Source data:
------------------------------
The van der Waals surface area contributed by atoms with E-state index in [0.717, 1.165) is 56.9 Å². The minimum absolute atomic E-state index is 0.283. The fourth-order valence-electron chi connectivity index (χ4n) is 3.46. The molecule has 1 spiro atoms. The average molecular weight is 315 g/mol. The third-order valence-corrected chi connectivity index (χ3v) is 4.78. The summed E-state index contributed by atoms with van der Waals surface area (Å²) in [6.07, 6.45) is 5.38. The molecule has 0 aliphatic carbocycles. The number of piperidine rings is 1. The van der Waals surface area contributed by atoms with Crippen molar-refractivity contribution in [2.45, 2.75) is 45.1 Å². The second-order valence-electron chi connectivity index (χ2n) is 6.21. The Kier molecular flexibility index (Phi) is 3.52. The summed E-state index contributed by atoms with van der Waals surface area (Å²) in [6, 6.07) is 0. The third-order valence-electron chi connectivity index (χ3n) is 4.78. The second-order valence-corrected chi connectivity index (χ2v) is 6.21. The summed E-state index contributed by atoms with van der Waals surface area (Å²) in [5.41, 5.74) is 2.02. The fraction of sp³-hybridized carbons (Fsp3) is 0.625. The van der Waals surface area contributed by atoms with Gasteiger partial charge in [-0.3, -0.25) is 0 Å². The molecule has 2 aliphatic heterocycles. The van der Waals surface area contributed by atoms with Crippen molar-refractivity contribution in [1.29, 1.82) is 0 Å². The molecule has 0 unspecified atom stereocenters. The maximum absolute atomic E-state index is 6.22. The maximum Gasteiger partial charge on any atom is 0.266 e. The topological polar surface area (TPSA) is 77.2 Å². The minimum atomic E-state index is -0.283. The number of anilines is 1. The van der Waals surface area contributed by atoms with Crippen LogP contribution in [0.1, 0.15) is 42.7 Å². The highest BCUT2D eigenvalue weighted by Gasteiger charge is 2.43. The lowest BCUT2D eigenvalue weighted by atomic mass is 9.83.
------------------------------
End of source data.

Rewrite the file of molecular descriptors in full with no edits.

The van der Waals surface area contributed by atoms with E-state index in [0.717, 1.165) is 56.9 Å². The minimum absolute atomic E-state index is 0.283. The fourth-order valence-electron chi connectivity index (χ4n) is 3.46. The molecule has 1 spiro atoms. The average molecular weight is 315 g/mol. The third-order valence-corrected chi connectivity index (χ3v) is 4.78. The summed E-state index contributed by atoms with van der Waals surface area (Å²) in [6.07, 6.45) is 5.38. The molecule has 0 aliphatic carbocycles. The number of piperidine rings is 1. The van der Waals surface area contributed by atoms with Crippen molar-refractivity contribution in [2.45, 2.75) is 45.1 Å². The second-order valence-electron chi connectivity index (χ2n) is 6.21. The Kier molecular flexibility index (Phi) is 3.52. The summed E-state index contributed by atoms with van der Waals surface area (Å²) in [6, 6.07) is 0. The third-order valence-electron chi connectivity index (χ3n) is 4.78. The second-order valence-corrected chi connectivity index (χ2v) is 6.21. The summed E-state index contributed by atoms with van der Waals surface area (Å²) in [5.41, 5.74) is 2.02. The fraction of sp³-hybridized carbons (Fsp3) is 0.625. The van der Waals surface area contributed by atoms with Gasteiger partial charge in [-0.3, -0.25) is 0 Å². The molecule has 2 aliphatic heterocycles. The van der Waals surface area contributed by atoms with Crippen molar-refractivity contribution in [1.29, 1.82) is 0 Å². The molecule has 0 unspecified atom stereocenters. The maximum absolute atomic E-state index is 6.22. The maximum Gasteiger partial charge on any atom is 0.266 e. The topological polar surface area (TPSA) is 77.2 Å². The minimum atomic E-state index is -0.283. The number of anilines is 1. The van der Waals surface area contributed by atoms with Crippen LogP contribution in [0.1, 0.15) is 42.7 Å². The highest BCUT2D eigenvalue weighted by Gasteiger charge is 2.43. The lowest BCUT2D eigenvalue weighted by atomic mass is 9.83.